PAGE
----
Laundry: Begin instruction around age 9. Show them how to sort their laundry and pre-treat stains. Demonstrate (several times) how to use the washing machine and how to determine how long to set the dryer. Show them how to clean out the lint trap in the dryer. Teach them the proper temperatures to use for each type of garment being laundered. Show them how to read the fabric care labels in their clothing. Google “laundry basics”, if uncertain.

Ironing: Begin at age 11 or 12. Instruct one child at a time on how to iron a dress shirt (collar, cuffs and placate first; followed with sleeves; then front and back shoulders; finally, the body). If you can iron a dress shirt, you can iron anything!

Basic Mending: Begin at about age 7 or 8. Only hand sewing is necessary. Show children how to: 1) thread a needle; 2) twist a knot in the thread; 3) make small straight stitches; 4) make hidden stitches (for hemming); and 5) replace a button. Be sure to give them continued practice by mending their own things.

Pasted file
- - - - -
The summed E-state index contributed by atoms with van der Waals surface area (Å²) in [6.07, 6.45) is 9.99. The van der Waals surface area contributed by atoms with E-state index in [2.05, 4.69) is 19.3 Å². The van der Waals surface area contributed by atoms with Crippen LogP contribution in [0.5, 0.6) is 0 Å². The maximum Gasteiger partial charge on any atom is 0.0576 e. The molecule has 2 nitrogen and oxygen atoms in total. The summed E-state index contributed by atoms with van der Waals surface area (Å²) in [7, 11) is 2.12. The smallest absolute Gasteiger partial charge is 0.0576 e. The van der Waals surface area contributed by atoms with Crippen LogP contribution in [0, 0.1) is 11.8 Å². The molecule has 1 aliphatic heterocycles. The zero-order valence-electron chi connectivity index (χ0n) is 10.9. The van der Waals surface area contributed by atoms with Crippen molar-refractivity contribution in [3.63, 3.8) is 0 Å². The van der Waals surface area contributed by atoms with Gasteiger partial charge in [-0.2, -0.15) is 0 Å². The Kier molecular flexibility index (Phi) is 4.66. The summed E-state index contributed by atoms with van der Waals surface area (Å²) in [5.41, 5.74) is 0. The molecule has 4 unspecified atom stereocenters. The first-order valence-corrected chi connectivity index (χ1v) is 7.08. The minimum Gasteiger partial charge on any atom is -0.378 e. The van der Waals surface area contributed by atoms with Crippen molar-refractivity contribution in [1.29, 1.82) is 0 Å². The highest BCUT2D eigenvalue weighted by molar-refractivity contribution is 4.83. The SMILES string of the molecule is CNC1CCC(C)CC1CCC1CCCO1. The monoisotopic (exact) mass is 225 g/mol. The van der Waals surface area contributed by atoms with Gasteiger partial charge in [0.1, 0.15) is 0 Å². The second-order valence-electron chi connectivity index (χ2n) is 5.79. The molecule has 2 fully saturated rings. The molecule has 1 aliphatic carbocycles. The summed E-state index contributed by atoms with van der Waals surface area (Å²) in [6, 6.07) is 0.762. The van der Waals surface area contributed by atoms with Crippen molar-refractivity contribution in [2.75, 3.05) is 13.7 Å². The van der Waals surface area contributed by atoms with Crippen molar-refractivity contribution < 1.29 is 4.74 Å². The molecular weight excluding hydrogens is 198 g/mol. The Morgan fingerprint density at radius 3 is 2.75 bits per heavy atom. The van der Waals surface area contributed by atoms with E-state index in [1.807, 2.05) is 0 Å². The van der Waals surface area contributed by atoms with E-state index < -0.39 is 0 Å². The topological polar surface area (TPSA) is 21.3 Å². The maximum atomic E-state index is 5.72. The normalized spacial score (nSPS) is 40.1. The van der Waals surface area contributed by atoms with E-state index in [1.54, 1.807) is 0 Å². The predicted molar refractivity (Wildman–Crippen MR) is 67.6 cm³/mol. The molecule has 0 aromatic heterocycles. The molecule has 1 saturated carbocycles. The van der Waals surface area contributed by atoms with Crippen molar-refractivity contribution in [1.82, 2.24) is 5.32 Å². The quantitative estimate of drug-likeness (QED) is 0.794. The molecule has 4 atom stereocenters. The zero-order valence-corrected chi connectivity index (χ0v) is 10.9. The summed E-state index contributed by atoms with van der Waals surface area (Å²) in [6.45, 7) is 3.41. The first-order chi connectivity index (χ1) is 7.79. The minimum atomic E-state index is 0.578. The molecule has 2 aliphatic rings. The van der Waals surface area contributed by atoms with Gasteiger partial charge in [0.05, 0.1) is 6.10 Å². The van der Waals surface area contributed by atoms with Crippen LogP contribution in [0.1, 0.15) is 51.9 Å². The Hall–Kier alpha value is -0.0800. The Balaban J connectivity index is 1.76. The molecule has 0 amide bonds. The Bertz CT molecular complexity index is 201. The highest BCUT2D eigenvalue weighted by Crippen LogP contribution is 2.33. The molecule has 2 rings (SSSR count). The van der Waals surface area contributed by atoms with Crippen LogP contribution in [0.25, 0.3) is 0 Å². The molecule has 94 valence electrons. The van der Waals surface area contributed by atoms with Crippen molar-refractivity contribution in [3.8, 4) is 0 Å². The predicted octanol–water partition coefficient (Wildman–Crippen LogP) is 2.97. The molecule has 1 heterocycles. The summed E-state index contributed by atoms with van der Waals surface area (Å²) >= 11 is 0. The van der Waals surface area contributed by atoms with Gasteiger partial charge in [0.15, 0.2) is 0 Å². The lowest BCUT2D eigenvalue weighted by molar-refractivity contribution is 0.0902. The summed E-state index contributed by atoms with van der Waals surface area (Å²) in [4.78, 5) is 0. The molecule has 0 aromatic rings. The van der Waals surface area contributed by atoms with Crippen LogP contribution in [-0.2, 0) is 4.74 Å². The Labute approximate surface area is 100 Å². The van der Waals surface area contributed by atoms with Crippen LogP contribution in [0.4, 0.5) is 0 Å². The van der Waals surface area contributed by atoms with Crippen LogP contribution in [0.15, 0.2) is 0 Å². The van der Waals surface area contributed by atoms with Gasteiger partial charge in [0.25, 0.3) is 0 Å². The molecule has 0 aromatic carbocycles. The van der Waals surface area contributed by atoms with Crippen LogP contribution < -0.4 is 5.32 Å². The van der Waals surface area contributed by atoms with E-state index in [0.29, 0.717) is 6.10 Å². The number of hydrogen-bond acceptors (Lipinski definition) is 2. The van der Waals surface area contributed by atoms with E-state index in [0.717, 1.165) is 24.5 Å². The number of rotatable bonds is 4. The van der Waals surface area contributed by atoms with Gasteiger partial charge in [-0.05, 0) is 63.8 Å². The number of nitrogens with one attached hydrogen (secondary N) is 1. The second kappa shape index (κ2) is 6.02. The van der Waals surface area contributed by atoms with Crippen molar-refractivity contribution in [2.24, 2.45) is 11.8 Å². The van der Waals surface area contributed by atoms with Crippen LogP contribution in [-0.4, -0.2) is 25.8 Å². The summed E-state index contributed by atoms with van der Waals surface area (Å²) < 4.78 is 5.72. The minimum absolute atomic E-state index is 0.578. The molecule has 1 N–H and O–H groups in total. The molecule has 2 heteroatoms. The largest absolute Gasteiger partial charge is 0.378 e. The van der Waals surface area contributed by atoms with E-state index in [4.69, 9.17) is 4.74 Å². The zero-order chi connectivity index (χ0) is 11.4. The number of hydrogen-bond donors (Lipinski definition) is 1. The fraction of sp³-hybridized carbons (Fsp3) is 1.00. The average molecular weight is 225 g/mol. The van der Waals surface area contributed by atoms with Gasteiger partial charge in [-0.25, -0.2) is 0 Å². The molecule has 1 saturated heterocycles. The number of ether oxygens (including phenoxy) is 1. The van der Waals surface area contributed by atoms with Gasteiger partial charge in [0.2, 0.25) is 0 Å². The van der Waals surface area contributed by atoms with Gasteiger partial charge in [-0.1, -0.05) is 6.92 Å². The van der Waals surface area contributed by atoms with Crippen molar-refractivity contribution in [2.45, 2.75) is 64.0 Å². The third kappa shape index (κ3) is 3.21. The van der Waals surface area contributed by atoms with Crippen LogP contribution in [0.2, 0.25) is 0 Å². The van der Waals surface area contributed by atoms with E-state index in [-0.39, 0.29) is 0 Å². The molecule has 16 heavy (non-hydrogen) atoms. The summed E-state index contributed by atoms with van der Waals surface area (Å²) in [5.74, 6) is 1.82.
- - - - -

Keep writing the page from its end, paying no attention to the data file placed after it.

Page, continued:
Grocery Shopping: If they are strong enough to carry a grocery bag into the house, they are old enough for shopping instruction. Make a point of taking them to the store with you and explaining how to select the best fruits, vegetables, and meats. It is also wise to explain why you choose certain products over others, such as why you prefer a certain the milk-fat content, and so forth. Encourage both boys and girls to take Home Ec, if offered in school. The background really helps land that first job in many industries.

Household Repairs & Maintenance: This should be ongoing through the pre-teen and teen years as things crop-up around the house and yard (i.e., clean gutters, tighten doorknobs, unclog drains, etc).

Auto Maintenance: Many youth enjoy helping with the small aspects of automobile care. Whenever you're washing the car, filling the gas tank, or cleaning the windshield, and your youth says, "Can I do that?" take the time to show them how, and make it their job forever.